Thirdly, the presented theorems can be used to establish completeness results for many problems for which the classical algorithmic metatheorems do not yield an exact complexity-theoretic classification: using Courcelle’s Theorem and the tricks hinted at earlier, the even cycle problem can be solved in linear time and, clearly, this is also a tight lower bound. However, from a structural complexity-theoretic point of view, the problem is most likely not complete for linear time; indeed, it is complete for logarithmic space and the theorems presented in this paper are useful for establishing such results.

## 2. The Concepts and Ideas Behind Courcelle’s Theorem

When a theorem can be stated very succinctly and still makes a mathematically deep statement, the reason is usually that the concepts mentioned in the theorem have complex and careful definitions. This is very much true for the following 17-word-phrasing of Courcelle’s Theorem—but see Proposition 6.4 on page 227 in [1] for the original formulation—which references two core concepts (monadic second-order logic and bounded tree width) that we now have a look at.
“All monadic second-order properties of graphs of bounded tree width can be decided in linear time.”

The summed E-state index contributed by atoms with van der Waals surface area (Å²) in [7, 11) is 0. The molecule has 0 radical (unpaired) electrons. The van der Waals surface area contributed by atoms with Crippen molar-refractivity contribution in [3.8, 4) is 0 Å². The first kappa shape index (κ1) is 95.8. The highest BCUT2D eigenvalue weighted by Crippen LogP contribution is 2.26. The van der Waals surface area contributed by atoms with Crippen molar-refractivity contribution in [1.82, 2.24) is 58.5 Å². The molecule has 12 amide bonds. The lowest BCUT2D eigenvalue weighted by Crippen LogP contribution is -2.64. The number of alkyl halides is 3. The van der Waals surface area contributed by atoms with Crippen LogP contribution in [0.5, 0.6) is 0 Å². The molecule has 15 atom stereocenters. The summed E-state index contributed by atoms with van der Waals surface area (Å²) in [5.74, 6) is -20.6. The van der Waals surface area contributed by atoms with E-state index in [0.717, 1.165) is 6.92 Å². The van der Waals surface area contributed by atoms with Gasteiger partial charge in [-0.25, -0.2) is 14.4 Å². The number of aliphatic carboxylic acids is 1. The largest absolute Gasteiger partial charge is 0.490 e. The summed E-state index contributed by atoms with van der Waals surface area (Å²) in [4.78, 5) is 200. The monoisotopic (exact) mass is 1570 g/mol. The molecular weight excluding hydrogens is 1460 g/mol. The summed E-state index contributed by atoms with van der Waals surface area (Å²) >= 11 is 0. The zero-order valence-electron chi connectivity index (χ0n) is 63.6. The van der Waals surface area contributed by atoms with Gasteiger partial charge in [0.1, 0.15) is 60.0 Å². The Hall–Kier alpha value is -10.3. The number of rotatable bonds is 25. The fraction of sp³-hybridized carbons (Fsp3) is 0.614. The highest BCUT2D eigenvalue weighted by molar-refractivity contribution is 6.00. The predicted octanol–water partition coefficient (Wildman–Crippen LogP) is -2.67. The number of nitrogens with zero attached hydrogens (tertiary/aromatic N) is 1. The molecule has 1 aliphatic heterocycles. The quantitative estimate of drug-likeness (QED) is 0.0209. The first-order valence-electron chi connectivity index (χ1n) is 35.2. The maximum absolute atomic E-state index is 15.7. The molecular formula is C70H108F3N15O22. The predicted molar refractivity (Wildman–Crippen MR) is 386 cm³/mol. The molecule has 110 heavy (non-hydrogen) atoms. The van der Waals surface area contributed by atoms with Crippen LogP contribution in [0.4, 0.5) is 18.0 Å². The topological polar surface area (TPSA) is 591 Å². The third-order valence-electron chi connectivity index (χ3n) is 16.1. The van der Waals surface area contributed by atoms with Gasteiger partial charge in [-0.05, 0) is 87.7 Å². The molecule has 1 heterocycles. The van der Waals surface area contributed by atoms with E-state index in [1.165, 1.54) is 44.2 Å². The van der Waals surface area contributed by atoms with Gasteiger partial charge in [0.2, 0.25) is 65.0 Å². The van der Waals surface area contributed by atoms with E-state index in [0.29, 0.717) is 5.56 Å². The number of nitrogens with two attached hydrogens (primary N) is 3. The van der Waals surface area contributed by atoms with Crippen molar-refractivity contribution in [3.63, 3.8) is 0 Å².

#### 2.1. Describing The Problems: Monadic Second-Order Logic

The “meta” in “algorithmic metatheorem” comes from the fact that these theorems do not make a statement about a single algorithmic problem, but apply to a whole range of them—namely, to all problems that can be described in a certain logic. Using logic for describing problems has a long tradition in computer science; indeed, the whole field of descriptive complexity theory [10] does little else. As we will see in a moment, this approach has a great unifying power.

#### 2.1.1. The Need for Metatheorems

To better appreciate why we need a unifying framework for talking about some algorithmic results, please have a look at the following quotation from a paper by Bodlaender (pp. 7–8, [11]) from 1989 (just a year before the first algorithmic metatheorem was presented by Courcelle):
Theorem 4.4
Each of the following problems is in NC when restricted to graphs with tree width $≤ K$, for constant K: vertex cover [GT1], dominating set [GT2], domatic number [GT3], chromatic number [GT4], monochromatic triangle [GT5], feedback vertex set [GT7], feedback arc set [GT8], partial feedback edge set [GT9], minimum mammal matching [GT10], partition into triangles [GT11], partition into isomorphic subgraphs for fixed H [GT12],...
⋮
47 (!) further problems
⋮
...maximum length-bounded disjoint paths for fixed J [ND41], maximum fixed-length disjoint paths for fixed J [ND42], chordal graph completion for fixed k, chromatic index, spanning tree parity problem, distance d chromatic number for fixed d and k, thickness $≤ k$ for fixed k, membership for each class C of graphs, which is closed under minor taking.
Researchers desperately wanted to replace such page-long listings of problems with just one phrase: “Each problem that can be described in a certain way is in NC, when restricted to graphs with tree width $≤ K$, for constant K.” The obvious question, which remained unresolved for some time, is of course: What is the “certain way”?

#### 2.1.2. Using Predicate Logic to Describe Problems